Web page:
Evan Dara: The Lost Scrapbook
We understand only fragments of reality, and we can be sure that every interesting and significant theory is at best only partially true.
This quote from Chomsky – who is a character in the book – gives something of a clue to the nature of this book. The other clue is the fascinating aside on why Beethoven wrote so many variations of the music of other composers, for this work may be said to be a series of variations. What it is, is a series of primarily monologues by a variety of characters (it is often not possible to tell where one ends and another begins), sometimes spoken to others, sometimes in their head. What makes it work – though it isn’t easy – is that Dara’s voices, disembodied though they may be, clearly have something to say. Not only do they discourse on the full range of twentieth century culture – from Partch to Piaget to Popper as well as film, radio and TV – but they also represent the full range of twentieth century angst or, at least, the North American variety, whether it is sex ‘n’ drugs ‘n’ rock’n’roll or, of course, the old man is alone dilemma of all twentieth century artists.
Dara takes this theme of solitude versus community one step further when, at the end, while continuing the monologues, tells the story of Isaura, Missouri (as far as I can tell there is no such place, though there was, of course, such a place in a classical times, located in what is now Turkey, which was well and truly destroyed; it means soft air in Greek) and its effective destruction by the Ozark chemical company. Strange things are happening in Isaura, apparently connected with the water (people getting ill, a surfeit of deformed babies, etc.). The company and all of officialdom from the non-technical (such as the mayor) to the technical (the various health and environmental authorities) all deny a problem. They gradually admit that there might have been a small spill of methylene chloride. However, it is gradually revealed that there was a large spill of the highly toxic hexachlorocyclopentadiene and the town eventually has to be evacuated. The last word of the book is Silence, no full stop.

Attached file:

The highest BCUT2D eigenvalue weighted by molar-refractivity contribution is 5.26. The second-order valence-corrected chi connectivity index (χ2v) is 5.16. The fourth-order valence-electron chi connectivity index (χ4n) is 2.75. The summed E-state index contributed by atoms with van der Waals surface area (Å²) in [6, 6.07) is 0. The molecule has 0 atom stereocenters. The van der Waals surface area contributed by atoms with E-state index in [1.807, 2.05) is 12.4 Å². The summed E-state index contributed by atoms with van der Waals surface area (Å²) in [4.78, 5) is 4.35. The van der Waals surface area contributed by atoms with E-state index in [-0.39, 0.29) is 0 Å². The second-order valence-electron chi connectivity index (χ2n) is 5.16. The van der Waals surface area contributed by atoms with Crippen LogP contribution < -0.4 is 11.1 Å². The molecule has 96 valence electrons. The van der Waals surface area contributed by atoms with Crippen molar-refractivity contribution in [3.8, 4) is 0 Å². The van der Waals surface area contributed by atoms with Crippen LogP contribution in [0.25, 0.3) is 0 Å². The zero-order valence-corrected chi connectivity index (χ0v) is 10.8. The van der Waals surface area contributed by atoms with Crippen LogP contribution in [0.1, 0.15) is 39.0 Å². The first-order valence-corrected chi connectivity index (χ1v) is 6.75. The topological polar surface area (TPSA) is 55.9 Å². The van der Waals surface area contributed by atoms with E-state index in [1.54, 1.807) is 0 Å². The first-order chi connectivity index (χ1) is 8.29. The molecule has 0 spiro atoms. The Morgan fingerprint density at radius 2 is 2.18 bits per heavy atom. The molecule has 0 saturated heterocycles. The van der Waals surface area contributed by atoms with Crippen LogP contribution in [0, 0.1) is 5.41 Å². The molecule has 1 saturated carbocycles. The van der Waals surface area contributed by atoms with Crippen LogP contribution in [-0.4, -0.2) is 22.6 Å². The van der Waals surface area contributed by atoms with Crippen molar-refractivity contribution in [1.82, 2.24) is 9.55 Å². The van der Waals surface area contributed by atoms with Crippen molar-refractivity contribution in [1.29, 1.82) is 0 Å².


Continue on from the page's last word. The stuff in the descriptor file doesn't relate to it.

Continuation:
First published 1995 by Fiction Collective 2